http://memory.loc.gov/ammem/fsahtml/fachap03.html) was one of many top photographers hired by the U.S. government to chronicle the Depression era.
B A C K G R O U N D M A T E R I A L:
On the day she took the iconic "Migrant Mother" photo in March, 1936 -- and later she said she didn't fell like it was hers -- she was heading home from assignment. She saw a ragged sign for "Pea Pickers Camp" and the Thompson family camped beside the road but drove on. Here is what she said in 1960 about the experience:
"It was raining, the camera bags were packed, and I had on the seat beside me in the car the results of my long trip, the box containing all those rolls and packs of exposed film ready to mail back to Washington. It was a time of relief. Sixty-five miles an hour for seven hours would get me home to my family that night, and my eyes were glued to the wet and gleaming highway that stretched out ahead. I felt freed, for I could lift my mind off my job and think of home. “I was on my way and barely saw a crude sign with pointing arrow which flashed by at the side of the road, saying 'Pea-Pickers Camp.' But out of the corner of my eye I did see it; I didn't want to stop, and didn't. I didn't want to remember that I had seen it, so I drove on and ignored the summons.
"Then, accompanied by the rhythmic hum of the windshield wipers, arose an inner argument: 'Dorothea, how about that camp back there? What is the situation back there? Are you going back? Nobody could ask this of you, now could they? To turn back certainly is not necessary. Haven't you plenty if negatives already on this subject? Isn't this just one more if the same? Besides, if you take a camera out in this rain, you're just asking for trouble. Now be reasonable, etc. etc., etc.' Having well convinced myself for 20 miles that I could continue on, I did the opposite. Almost without realizing what I was doing I made a U-turn on the empty highway. I went back those 20 miles and turned off the highway at that sign, 'Pea-Pickers Camp.' I was following instinct, not reason; I drove into that wet and soggy camp and parked my car like a homing pigeon.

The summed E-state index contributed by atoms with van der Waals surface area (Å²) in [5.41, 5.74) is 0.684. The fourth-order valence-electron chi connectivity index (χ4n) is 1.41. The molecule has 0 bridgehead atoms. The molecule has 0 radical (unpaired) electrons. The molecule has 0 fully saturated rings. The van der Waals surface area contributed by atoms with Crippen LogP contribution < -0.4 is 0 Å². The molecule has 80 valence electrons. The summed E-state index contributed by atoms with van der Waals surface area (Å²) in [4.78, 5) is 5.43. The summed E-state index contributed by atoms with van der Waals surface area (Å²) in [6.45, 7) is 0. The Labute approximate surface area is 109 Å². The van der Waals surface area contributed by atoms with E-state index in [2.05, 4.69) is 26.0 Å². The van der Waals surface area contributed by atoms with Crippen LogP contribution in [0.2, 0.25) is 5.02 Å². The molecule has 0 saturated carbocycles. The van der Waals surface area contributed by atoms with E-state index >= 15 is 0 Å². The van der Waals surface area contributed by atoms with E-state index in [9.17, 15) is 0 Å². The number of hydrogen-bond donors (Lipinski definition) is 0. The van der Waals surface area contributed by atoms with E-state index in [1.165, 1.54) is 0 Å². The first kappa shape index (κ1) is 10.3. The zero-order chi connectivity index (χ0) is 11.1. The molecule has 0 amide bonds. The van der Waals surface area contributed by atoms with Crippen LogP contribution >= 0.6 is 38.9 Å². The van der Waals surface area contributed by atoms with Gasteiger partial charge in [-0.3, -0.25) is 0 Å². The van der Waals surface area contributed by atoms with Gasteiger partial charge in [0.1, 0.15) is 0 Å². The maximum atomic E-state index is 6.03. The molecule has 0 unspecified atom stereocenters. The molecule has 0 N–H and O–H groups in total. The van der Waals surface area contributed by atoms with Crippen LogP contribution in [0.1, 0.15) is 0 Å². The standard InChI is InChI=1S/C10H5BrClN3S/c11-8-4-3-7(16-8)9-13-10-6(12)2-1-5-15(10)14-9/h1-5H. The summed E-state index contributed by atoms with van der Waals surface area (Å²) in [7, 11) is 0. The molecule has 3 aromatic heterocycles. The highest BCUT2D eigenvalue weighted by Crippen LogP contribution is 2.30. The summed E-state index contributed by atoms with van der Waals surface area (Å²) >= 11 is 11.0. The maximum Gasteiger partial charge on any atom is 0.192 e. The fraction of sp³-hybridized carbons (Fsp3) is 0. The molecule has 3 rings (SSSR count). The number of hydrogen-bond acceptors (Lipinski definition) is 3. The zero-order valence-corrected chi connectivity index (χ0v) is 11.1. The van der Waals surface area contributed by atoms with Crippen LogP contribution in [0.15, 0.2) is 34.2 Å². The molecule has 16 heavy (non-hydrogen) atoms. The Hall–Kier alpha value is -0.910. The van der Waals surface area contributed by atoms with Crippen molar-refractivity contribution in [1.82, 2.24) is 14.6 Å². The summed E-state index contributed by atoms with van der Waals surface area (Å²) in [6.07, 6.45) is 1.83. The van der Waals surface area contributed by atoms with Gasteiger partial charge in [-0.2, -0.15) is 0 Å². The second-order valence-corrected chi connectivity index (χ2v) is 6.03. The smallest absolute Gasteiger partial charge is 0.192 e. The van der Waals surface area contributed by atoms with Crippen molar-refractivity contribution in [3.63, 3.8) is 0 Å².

"I saw and approached the hungry and desperate mother, as if drawn by a magnet. I do not remember how I explained my presence or my camera to her but I do remember she asked me no questions. I made six exposures, working closer and closer from the same direction. I did not ask her name or her history. She told me her age, that she was 32. She said that they had been living on frozen vegetables from the surrounding fields, and birds that the children killed. She had just sold the tires from her car to buy food. There she sat in that lean-to tent with her children huddled around her, and seemed to know that my pictures might help her, and so she helped me. There was a sort of equality about it.
"The pea crop at Nipomo had frozen and there was no work for anybody. But I did not approach the tents and shelters of other stranded pea-pickers. It was not necessary; I knew I had recorded the essence of my assignment."
T H E O T H E R 5 P H O T O S:
References: Lange, Dorothea, "The Assignment I'll Never Forget: Migrant Mother," Popular Photography (February 1960); Curtis, James. Mind's Eye, Mind's Truth: FSA Photography Reconsidered. (1989).